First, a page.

William O’Shaughnessy: Westchester’s Radio Renaissance Man

A 75-year-old author, personality, and raconteur who plans to keep on talkin’

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William O’Shaughnessy is sifting though a pile of photos and notes from his recent 75th birthday celebration at Le Cirque. He pulls out a lovely note of thanks from TV host Deborah Norville and then another from Jonathan Bush gushing about how fabulous the party was. Bush, the brother of President George H and Uncle of George W, wrote that O’Shaughnessy has been “a great friend to a lot of people and a great supporter of important causes.”

One of those “causes" included giving Bush’s son, Access Hollywood’s Billy Bush, his very first broad-casting job.

O’Shaughnessy is almost an iconic figure in the world of Westchester broadcasting. In the past 50 years, he has given voice to nearly every topic under the sun as the president and editorial director of WVOX and WVIP—two of the last few independent radio stations in the metropolitan area. From an interview with a Franciscan friar discussing the meaning of charity and Pope Francis to a weekly broadcast about heavy-metal music hosted by his eldest son, Matthew, O’Shaughnessy has continued to deliver what Daily News TV critic and entertainment columnist David Hinckley describes as a “glorious hodgepodge.” That hodgepodge includes listener-produced programming that O’Shaughnessy believes is part of his ongoing mandate.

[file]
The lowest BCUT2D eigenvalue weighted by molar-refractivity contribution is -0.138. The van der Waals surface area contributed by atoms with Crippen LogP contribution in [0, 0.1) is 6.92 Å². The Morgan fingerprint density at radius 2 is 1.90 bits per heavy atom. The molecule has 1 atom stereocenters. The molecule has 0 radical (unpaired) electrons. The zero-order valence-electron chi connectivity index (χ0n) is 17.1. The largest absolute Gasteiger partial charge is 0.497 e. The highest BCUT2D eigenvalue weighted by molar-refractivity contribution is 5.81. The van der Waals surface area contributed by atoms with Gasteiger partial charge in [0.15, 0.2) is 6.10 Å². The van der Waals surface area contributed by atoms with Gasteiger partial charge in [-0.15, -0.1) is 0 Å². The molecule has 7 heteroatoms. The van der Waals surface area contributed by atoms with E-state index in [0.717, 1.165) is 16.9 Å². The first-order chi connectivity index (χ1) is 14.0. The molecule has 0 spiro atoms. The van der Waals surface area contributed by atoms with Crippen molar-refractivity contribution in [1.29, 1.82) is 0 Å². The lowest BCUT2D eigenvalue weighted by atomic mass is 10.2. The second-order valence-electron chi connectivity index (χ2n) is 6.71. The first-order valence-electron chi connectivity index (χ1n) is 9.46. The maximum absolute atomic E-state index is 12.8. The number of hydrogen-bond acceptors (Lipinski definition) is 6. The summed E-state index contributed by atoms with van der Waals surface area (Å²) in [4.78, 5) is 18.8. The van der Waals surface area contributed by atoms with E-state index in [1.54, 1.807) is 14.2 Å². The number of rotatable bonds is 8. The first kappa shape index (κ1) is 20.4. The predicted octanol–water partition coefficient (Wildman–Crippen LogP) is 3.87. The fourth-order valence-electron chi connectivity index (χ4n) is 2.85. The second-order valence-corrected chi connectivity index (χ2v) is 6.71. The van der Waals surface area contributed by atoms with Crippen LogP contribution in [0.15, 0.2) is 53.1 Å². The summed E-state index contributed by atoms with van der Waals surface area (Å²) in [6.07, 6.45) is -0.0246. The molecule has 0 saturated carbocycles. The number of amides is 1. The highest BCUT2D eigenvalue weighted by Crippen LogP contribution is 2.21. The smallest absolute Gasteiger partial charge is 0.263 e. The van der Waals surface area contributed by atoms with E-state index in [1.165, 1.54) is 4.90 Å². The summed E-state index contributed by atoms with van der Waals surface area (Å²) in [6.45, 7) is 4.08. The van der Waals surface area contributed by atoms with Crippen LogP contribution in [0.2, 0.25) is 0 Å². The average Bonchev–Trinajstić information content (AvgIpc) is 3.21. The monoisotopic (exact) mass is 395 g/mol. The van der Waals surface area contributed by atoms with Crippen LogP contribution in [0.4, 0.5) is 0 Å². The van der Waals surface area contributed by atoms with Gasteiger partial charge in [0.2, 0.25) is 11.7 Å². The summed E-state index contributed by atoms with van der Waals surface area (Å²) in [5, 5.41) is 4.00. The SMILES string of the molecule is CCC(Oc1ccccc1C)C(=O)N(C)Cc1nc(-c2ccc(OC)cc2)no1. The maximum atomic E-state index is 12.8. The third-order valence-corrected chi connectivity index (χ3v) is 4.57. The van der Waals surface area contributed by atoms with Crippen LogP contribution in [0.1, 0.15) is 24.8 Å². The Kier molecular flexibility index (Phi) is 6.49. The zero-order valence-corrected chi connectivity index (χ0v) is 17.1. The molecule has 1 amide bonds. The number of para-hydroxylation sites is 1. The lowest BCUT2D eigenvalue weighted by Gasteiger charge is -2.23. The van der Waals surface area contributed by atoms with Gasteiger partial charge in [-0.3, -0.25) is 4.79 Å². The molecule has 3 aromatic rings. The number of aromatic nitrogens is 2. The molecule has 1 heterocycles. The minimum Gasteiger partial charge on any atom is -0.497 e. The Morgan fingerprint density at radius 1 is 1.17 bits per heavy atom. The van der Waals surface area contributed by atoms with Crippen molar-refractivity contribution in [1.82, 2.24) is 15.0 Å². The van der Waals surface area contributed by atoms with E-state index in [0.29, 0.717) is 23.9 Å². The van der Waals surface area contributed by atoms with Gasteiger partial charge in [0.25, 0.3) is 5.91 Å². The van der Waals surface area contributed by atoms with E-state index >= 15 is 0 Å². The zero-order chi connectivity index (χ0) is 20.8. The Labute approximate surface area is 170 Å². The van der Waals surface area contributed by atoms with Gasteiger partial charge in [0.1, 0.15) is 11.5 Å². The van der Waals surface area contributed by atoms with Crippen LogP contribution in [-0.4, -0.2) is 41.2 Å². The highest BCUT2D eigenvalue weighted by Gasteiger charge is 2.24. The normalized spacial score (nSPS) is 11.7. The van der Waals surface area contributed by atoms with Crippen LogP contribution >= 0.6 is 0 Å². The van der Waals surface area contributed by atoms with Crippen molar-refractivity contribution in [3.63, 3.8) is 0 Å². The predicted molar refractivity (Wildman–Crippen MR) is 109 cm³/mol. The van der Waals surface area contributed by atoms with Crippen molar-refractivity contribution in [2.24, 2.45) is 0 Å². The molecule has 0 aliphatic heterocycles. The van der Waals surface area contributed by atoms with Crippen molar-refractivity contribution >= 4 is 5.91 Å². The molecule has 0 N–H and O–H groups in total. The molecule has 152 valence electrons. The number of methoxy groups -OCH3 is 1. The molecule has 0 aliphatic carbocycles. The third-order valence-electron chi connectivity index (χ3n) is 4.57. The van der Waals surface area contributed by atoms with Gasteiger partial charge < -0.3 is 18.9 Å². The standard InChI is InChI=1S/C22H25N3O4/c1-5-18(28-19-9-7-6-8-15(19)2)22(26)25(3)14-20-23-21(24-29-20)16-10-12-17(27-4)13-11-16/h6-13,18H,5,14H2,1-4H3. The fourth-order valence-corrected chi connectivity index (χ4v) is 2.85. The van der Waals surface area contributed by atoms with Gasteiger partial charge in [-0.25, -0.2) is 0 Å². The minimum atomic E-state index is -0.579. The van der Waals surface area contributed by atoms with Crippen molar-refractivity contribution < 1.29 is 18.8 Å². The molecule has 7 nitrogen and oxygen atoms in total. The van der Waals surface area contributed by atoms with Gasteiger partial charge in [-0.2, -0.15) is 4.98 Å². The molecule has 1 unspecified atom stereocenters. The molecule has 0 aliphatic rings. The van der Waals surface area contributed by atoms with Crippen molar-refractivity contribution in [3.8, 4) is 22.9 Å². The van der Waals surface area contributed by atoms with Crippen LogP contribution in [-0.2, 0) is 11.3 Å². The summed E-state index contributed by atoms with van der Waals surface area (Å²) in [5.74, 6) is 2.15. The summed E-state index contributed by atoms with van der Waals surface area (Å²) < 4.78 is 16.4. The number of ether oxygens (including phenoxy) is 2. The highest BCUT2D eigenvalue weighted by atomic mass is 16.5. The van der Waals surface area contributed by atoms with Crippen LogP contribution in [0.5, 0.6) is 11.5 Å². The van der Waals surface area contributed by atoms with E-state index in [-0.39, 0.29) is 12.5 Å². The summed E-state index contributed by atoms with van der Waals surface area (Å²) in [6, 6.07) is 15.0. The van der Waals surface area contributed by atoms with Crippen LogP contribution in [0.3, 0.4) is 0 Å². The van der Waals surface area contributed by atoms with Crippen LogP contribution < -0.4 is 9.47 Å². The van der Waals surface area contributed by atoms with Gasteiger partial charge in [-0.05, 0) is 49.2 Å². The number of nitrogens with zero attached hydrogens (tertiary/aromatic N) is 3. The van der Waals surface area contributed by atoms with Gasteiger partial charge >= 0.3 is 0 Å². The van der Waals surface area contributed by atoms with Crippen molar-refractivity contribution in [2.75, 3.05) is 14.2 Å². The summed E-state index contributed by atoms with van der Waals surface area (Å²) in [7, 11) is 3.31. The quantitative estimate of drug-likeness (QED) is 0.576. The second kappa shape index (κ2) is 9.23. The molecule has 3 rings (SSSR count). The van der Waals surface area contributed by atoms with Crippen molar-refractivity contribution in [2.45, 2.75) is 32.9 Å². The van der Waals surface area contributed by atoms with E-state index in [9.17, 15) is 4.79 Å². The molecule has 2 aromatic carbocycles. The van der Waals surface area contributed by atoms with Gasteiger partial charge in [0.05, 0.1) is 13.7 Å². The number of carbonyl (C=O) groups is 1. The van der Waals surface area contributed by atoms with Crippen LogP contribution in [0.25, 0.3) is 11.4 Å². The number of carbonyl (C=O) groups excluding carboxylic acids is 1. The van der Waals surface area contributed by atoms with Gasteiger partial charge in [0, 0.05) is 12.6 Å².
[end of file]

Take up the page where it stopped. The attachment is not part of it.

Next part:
“I am an instrument of communication,” he explains.

“I think you can build up a community and make it better through radio. In Mario’s words, you can make it ‘sweeter.’”

Mario is Mario Cuomo. Even though he is a self-described Rockefeller Republican, O’Shaughnessy is perhaps the former governor’s greatest fan. His office is sprinkled with photographs of himself with Cuomo and he even has the governor’s old “1” license plate from when he was in office, framed on his wall (he also has Nelson Rockefeller’s “1” plate). “In all the years I have been in this business and of all the people I have met and interviewed, Mario is the most compelling,” O’Shaughnessy says. “Kenneth Woodward wrote that, `Cuomo never gave a speech that did not glisten with the sweat of moral conviction.’” He laughs. “That’s pretty heavy s*** to lie at the feet of Andrew Cuomo.”

Still, O’Shaughnessy thinks New York’s current governor will one day be president of the United States and adds that he and Cuomo Sr. plan to stick around long enough to see it. “I think Andrew has the equipment and brightness to be a great president. There is an innate goodness and decency in him.”



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